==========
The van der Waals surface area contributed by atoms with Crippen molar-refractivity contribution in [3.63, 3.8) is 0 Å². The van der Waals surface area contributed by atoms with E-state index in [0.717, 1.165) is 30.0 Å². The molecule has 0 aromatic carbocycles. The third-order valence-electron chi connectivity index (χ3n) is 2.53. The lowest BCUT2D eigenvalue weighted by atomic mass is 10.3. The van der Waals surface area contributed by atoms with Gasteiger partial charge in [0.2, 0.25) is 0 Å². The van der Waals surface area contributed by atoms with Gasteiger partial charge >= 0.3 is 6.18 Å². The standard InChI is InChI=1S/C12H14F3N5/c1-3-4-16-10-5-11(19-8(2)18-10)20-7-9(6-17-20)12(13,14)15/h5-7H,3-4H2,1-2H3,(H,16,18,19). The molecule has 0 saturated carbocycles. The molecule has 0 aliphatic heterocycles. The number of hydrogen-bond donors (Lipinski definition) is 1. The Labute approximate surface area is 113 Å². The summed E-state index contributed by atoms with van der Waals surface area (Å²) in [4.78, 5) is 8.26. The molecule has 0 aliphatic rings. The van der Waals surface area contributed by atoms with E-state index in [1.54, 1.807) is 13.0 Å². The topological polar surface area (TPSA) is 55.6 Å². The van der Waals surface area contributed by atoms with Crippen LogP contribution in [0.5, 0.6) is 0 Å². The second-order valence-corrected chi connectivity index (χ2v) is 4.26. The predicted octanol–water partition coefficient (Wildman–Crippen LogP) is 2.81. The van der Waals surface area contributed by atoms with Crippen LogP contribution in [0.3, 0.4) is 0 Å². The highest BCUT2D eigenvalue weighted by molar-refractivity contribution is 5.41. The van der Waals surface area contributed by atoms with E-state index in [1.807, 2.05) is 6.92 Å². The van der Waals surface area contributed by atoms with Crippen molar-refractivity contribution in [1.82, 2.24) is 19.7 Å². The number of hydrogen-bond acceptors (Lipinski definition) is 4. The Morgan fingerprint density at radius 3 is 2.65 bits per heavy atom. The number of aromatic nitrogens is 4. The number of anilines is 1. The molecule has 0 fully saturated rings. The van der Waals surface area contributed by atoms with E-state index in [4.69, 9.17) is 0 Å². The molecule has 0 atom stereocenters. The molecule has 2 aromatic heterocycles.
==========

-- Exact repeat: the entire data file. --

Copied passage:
The van der Waals surface area contributed by atoms with Crippen molar-refractivity contribution in [3.63, 3.8) is 0 Å². The van der Waals surface area contributed by atoms with E-state index in [0.717, 1.165) is 30.0 Å². The molecule has 0 aromatic carbocycles. The third-order valence-electron chi connectivity index (χ3n) is 2.53. The lowest BCUT2D eigenvalue weighted by atomic mass is 10.3. The van der Waals surface area contributed by atoms with Gasteiger partial charge in [0.2, 0.25) is 0 Å². The van der Waals surface area contributed by atoms with Gasteiger partial charge >= 0.3 is 6.18 Å². The standard InChI is InChI=1S/C12H14F3N5/c1-3-4-16-10-5-11(19-8(2)18-10)20-7-9(6-17-20)12(13,14)15/h5-7H,3-4H2,1-2H3,(H,16,18,19). The molecule has 0 saturated carbocycles. The molecule has 0 aliphatic heterocycles. The number of hydrogen-bond donors (Lipinski definition) is 1. The Labute approximate surface area is 113 Å². The summed E-state index contributed by atoms with van der Waals surface area (Å²) in [4.78, 5) is 8.26. The molecule has 0 aliphatic rings. The van der Waals surface area contributed by atoms with E-state index in [1.54, 1.807) is 13.0 Å². The topological polar surface area (TPSA) is 55.6 Å². The van der Waals surface area contributed by atoms with Crippen LogP contribution in [0.5, 0.6) is 0 Å². The second-order valence-corrected chi connectivity index (χ2v) is 4.26. The predicted octanol–water partition coefficient (Wildman–Crippen LogP) is 2.81. The van der Waals surface area contributed by atoms with Crippen LogP contribution in [0.3, 0.4) is 0 Å². The highest BCUT2D eigenvalue weighted by molar-refractivity contribution is 5.41. The van der Waals surface area contributed by atoms with E-state index in [1.807, 2.05) is 6.92 Å². The van der Waals surface area contributed by atoms with Crippen molar-refractivity contribution in [1.82, 2.24) is 19.7 Å². The number of hydrogen-bond acceptors (Lipinski definition) is 4. The Morgan fingerprint density at radius 3 is 2.65 bits per heavy atom. The number of aromatic nitrogens is 4. The number of anilines is 1. The molecule has 0 fully saturated rings. The van der Waals surface area contributed by atoms with E-state index in [4.69, 9.17) is 0 Å². The molecule has 0 atom stereocenters. The molecule has 2 aromatic heterocycles.